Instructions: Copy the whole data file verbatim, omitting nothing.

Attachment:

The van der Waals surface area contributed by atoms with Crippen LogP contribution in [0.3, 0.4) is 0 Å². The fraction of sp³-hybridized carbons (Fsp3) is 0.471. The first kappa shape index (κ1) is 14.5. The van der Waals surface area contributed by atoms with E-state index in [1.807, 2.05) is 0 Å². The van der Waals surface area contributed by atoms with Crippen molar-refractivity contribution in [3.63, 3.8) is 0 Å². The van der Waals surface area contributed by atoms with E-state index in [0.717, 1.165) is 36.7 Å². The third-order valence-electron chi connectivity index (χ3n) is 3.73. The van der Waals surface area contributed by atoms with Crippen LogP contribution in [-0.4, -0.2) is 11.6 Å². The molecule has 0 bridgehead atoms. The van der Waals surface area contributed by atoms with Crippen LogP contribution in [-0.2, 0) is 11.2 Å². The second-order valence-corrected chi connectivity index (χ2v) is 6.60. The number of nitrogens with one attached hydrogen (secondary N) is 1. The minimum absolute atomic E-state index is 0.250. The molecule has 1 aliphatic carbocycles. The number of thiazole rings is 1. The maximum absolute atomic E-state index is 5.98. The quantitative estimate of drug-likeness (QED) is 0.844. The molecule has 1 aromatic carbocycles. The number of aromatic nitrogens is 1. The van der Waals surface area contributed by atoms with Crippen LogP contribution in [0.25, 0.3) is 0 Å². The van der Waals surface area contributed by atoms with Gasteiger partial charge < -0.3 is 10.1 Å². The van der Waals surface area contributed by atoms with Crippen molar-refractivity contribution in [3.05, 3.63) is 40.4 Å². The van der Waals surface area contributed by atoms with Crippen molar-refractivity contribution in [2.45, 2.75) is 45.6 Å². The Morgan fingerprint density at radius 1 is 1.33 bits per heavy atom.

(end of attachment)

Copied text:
The van der Waals surface area contributed by atoms with Crippen LogP contribution in [0.3, 0.4) is 0 Å². The fraction of sp³-hybridized carbons (Fsp3) is 0.471. The first kappa shape index (κ1) is 14.5. The van der Waals surface area contributed by atoms with E-state index in [1.807, 2.05) is 0 Å². The van der Waals surface area contributed by atoms with Crippen molar-refractivity contribution in [3.63, 3.8) is 0 Å². The van der Waals surface area contributed by atoms with E-state index in [0.717, 1.165) is 36.7 Å². The third-order valence-electron chi connectivity index (χ3n) is 3.73. The van der Waals surface area contributed by atoms with Crippen LogP contribution in [-0.4, -0.2) is 11.6 Å². The molecule has 0 bridgehead atoms. The van der Waals surface area contributed by atoms with Crippen LogP contribution in [-0.2, 0) is 11.2 Å². The second-order valence-corrected chi connectivity index (χ2v) is 6.60. The number of nitrogens with one attached hydrogen (secondary N) is 1. The minimum absolute atomic E-state index is 0.250. The molecule has 1 aliphatic carbocycles. The number of thiazole rings is 1. The maximum absolute atomic E-state index is 5.98. The quantitative estimate of drug-likeness (QED) is 0.844. The molecule has 1 aromatic carbocycles. The number of aromatic nitrogens is 1. The van der Waals surface area contributed by atoms with Crippen LogP contribution in [0.25, 0.3) is 0 Å². The van der Waals surface area contributed by atoms with Gasteiger partial charge < -0.3 is 10.1 Å². The van der Waals surface area contributed by atoms with Crippen molar-refractivity contribution in [3.05, 3.63) is 40.4 Å². The van der Waals surface area contributed by atoms with Crippen molar-refractivity contribution in [2.45, 2.75) is 45.6 Å². The Morgan fingerprint density at radius 1 is 1.33 bits per heavy atom.